Some people rub their stomachs and talk of their hunger. Others describe burnt villages, abducted relatives, and the agonies of long treks through the bush to reach safety.
But it is the beheadings that most haunt Palma, a besieged town in northern Mozambique. It is a place cut off from the outside world by roving gangs of machete-wielding Islamist fighters, and it is now symptomatic of a wider security and humanitarian crisis that has engulfed a remote region the size of Scotland.
More than half a million people in the region have been driven from their homes in the past 12 months.
“They cut his neck,” said Said Ahmad, 47, sombrely drawing his finger across his throat as he explained how dozens of insurgents entered their village one night, earlier this month, before killing seven men including his brother, Bernado Bacar.
Another eyewitness described the grotesque aftermath in the isolated village of Quirindi, close to the mangrove forests that line the nearby Indian Ocean, with bloodied bodies tied up with rope and severed heads carefully balanced on top of them.
Al-Shabab is how Mozambicans now refer to a shadowy Islamist insurgency that began four years ago in the province – an insurgency that was initially dismissed as a minor distraction in a region that is rich in minerals and focused on reaping the benefits of an international $15bn (£11bn) off-shore gas project.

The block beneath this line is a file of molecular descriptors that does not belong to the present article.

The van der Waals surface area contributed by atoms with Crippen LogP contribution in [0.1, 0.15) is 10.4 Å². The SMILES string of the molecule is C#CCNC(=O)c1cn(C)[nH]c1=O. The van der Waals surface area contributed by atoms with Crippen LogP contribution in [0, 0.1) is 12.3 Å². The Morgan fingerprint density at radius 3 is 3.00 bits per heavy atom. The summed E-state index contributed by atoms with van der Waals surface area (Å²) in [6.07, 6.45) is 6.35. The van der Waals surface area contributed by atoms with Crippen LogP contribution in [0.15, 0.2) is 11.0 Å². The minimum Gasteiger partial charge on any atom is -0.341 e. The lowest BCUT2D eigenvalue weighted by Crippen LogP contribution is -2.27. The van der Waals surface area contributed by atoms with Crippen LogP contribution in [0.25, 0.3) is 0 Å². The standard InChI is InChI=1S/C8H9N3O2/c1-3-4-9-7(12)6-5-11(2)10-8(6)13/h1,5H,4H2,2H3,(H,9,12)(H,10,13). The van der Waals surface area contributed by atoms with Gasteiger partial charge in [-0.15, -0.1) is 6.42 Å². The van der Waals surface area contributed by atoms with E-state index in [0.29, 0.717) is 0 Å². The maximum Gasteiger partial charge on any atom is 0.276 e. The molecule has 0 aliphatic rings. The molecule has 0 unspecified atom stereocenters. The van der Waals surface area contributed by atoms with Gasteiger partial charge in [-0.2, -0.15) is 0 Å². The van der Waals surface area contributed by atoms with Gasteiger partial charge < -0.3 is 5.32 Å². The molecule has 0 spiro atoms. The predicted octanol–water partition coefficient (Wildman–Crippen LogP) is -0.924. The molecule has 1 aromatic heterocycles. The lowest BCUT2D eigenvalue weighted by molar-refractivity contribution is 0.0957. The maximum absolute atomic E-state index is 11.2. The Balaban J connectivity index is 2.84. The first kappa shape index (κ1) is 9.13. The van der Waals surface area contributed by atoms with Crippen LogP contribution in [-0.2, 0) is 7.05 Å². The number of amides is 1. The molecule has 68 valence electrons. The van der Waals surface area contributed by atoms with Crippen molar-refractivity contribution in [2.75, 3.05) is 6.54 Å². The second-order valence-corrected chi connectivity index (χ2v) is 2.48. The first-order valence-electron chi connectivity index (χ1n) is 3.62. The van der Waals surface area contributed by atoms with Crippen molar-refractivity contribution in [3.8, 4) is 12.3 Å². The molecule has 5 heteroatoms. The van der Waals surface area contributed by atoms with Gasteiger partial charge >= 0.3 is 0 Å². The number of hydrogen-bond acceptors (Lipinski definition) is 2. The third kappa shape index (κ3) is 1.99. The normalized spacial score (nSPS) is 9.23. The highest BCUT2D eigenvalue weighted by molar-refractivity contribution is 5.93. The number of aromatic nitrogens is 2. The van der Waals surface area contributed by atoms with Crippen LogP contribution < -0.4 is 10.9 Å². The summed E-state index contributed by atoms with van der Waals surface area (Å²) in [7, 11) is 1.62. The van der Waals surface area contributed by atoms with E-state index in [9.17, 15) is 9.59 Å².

Today things look very different, with a third of the province’s population forced to flee. The US state department has designated the insurgents as a terrorist organisation dubbed “Isis-Mozambique” – a reference to the franchise arrangement that the Islamic State group (IS) is believed to have set up with the local faction.
We were the first foreign journalists to reach Palma during its siege. The entire province has been more or less closed to foreign – and many local – journalists for the past year.
The pandemic is a factor as is the precarious security situation, but Mozambique’s government has also been widely criticised for seeking to block access to the conflict, both for the media and, to a lesser extent, international humanitarian organisations.
“We face restrictions from [the] government in terms of bringing in supplies and people,” said Jonathan Whittall, the head of analysis for the medical aid group Médecins Sans Frontières (MSF).
Several people in Palma told us that they’d seen women and girls being abducted by the militants. Soon after flying back to the regional capital, Pemba, I met many more people with similar stories.